Dropbox is looking to tackle unauthorized access and other security incidents in the workplace with a chatbot. Called Securitybot, it that can automatically grab alerts from security monitoring tools and verify incidents with other employers. The company says that through the use of the chatbot, which is open source, it will no longer be necessary to manually reach out to employees to verify access, every time someone enters a sensitive part of the system. The bot is built primarily for Slack, but it is designed to be transferable to other platforms as well.
  • Dropbox’s tool shows how chatbots could be future of cybersecurity
    Disillusion with chatbots has set in across the tech industry and yet Dropbox’s deep thinkers believe they have spotted the technology’s hidden talent: cybersecurity.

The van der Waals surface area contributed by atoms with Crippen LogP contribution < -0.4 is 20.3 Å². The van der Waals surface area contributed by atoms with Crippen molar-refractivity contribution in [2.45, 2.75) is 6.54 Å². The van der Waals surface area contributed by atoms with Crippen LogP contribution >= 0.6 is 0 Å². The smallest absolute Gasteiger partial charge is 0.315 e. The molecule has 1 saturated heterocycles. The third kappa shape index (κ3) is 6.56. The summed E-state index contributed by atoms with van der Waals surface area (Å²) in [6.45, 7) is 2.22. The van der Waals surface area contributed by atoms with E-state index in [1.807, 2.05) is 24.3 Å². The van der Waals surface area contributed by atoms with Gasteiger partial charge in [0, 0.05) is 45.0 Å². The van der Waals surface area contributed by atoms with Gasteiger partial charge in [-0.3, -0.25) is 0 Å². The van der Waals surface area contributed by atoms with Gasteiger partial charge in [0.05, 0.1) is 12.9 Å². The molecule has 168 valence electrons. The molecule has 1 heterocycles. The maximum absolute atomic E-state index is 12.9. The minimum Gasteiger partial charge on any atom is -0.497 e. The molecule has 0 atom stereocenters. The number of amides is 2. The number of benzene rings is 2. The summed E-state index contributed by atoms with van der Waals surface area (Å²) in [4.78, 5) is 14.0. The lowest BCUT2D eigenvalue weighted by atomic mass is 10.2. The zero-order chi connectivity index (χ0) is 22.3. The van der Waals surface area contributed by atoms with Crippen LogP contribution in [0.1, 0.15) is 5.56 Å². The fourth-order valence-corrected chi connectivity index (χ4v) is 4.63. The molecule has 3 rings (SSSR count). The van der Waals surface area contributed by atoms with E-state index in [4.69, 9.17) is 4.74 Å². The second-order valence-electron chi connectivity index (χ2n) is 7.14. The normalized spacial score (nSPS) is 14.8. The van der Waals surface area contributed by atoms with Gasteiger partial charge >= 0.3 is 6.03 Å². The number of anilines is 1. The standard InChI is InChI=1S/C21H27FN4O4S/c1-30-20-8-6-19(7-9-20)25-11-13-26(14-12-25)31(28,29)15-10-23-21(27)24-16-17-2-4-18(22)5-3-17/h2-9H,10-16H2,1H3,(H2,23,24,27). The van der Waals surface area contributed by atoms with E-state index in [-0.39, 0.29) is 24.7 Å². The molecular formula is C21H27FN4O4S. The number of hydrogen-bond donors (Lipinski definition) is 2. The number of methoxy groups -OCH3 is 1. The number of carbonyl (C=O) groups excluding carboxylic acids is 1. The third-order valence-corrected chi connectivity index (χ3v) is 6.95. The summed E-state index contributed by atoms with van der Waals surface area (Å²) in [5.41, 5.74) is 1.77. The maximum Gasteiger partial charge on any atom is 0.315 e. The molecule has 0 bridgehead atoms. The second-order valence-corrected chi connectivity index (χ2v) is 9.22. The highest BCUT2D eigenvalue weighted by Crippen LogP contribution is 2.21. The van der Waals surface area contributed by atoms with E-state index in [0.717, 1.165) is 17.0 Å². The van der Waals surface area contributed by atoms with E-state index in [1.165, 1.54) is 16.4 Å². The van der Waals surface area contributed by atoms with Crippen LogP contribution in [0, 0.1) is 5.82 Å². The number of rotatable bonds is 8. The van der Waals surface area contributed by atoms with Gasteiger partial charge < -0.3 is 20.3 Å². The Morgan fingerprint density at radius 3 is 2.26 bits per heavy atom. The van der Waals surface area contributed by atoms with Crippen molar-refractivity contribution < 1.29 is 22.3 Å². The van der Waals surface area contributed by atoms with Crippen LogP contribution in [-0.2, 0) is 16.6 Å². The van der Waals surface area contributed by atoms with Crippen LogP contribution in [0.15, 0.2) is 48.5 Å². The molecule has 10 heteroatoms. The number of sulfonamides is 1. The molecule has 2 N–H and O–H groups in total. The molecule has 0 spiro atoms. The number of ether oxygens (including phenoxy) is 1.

Desktop GNU/Linux

  • Entroware have unleashed the 'Aether' laptop for Linux enthusiasts featuring Intel's 7th generation CPUs
  • New Entroware Aether Laptop Pairs Intel Kaby Lake with Ubuntu
    The new Entroware Aether is the latest Linux powered laptop from British company Entroware, and is powered by the latest Intel Kaby Lake processors.
  • Freedom From Microsoft v1.01
    But we can be Free from Microsoft! As we saw above, there is a powerful – and now popular movement afoot to make alternative software available. The Free Software Foundation, and the GNU Project, both founded by Richard Stallman, provide Free software to users with licenses that guarantee users rights: the rights to view, modify, and distribute the software source code. With GNU-licensed software, such as Linux, the user is in complete control over the software they employ. And as people contribute to modify Free Software source code, and are required to share those modifications again, the aggregate creative acts give rise to the availability of many more, much more useful results. Value is created beyond what anyone thought possible, and our freedom multiplies.